>to make the boot happen via CMOS boot sequence settings, etc. etc. is more
    >than some can handle. Thus the quest for something direct and simple.
    >
    >Thanks,
    >
    >Fred
    >
    >
    >
    >

    Checking SMART status does not read from the HD's platters at all - it just
    copies some params which are saved (in the HD's NVRAM AFAIK) into the
    PC's RAM.

    --
    Cheers, Bob
     
    Bob Willard, Feb 27, 2006
    #10
  11. Fred Marshall

    Al Dykes Guest

    In article <>,
    Bob Willard <> wrote:
    >Al Dykes wrote:
    >
    >>In article <>,
    >>Bob Willard <> wrote:
    >>
    >>
    >>>Fred Marshall wrote:
    >>>
    >>>
    >>>
    >>>>I usually use the IBM/Hitachi program to test working hard drives - either
    >>>>using a boot floppy or, more often now, a boot CD. What I'd like to do as
    >>>>well is run a simple program that will do the same from Windows without
    >>>>having to install a new app. The usual IBM/Hitachi program doesn't seem to
    >>>>want to do that.
    >>>>
    >>>>Any suggestions for a program that's simple to run under Windows?
    >>>>
    >>>>Thanks,
    >>>>
    >>>>Fred
    >>>>
    >>>>
    >>>>
    >>>>
    >>>>
    >>>>
    >>>Assuming you have Win XP, run chkdsk. From explorer, select the drive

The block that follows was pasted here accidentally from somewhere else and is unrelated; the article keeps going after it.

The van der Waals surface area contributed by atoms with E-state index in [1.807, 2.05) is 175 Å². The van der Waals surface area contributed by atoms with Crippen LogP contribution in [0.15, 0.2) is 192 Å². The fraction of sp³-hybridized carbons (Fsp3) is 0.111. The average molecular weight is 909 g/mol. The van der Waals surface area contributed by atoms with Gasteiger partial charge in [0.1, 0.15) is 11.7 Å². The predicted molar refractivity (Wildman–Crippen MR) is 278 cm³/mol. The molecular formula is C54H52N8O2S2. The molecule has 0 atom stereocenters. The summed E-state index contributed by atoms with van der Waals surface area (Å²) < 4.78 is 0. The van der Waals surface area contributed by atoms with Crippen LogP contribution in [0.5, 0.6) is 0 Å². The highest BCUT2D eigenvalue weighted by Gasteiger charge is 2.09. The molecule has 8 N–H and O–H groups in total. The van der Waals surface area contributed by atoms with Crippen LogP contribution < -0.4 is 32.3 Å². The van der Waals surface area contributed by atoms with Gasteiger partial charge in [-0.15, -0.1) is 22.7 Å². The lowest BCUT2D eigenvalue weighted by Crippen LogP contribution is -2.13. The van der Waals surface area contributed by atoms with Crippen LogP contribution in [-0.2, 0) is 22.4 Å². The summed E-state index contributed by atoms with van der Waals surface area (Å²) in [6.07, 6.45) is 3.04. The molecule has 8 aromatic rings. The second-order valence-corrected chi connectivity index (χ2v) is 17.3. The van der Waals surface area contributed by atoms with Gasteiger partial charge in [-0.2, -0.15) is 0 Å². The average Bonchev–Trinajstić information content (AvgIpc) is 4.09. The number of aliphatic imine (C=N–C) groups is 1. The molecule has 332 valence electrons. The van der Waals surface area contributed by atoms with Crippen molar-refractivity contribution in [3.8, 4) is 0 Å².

>>>(or partition) of interest, right-click on it, then click on Properties,
    >>>then on Tools, then on ErrorChecking, then on CheckNow.
    >>>
    >>>

    >>
    >>
    >>This won't work if on the C drive without a reboot, or on other disk
    >>if there are any files open. Basically, you can't do real testing on a
    >>disk that's being used by Windows.
    >>
    >>
    >>
    >>
    >>

    >Right. But rebooting is pretty simple, and using chkdsk with a reboot does
    >not require any software other than the stuff that comes with XP.


    Rebooting was the reson the OP came here in the first place.

    The bitch I have with chkdsk is that if, during a reboot, serious but
    non-fatal, errors are found they can scroll right off the screen, even
    if you are not looking. Not good for a production system with a huge
    raid array.

    There is also no documentation for all the possible error messages
    from chkdsk.



    --
    a d y k e s @ p a n i x . c o m

    Don't blame me. I voted for Gore.
     
    Al Dykes, Feb 27, 2006
    #11
  12. "Bob Willard" <> wrote in message
    news:deKdnc7Ty_0xQZ_ZnZ2dnUVZ_t->

    >Right. But rebooting is pretty simple, and using chkdsk with a reboot does
    > not require any software other than the stuff that comes with XP.
    >
    > --
    > Cheers, Bob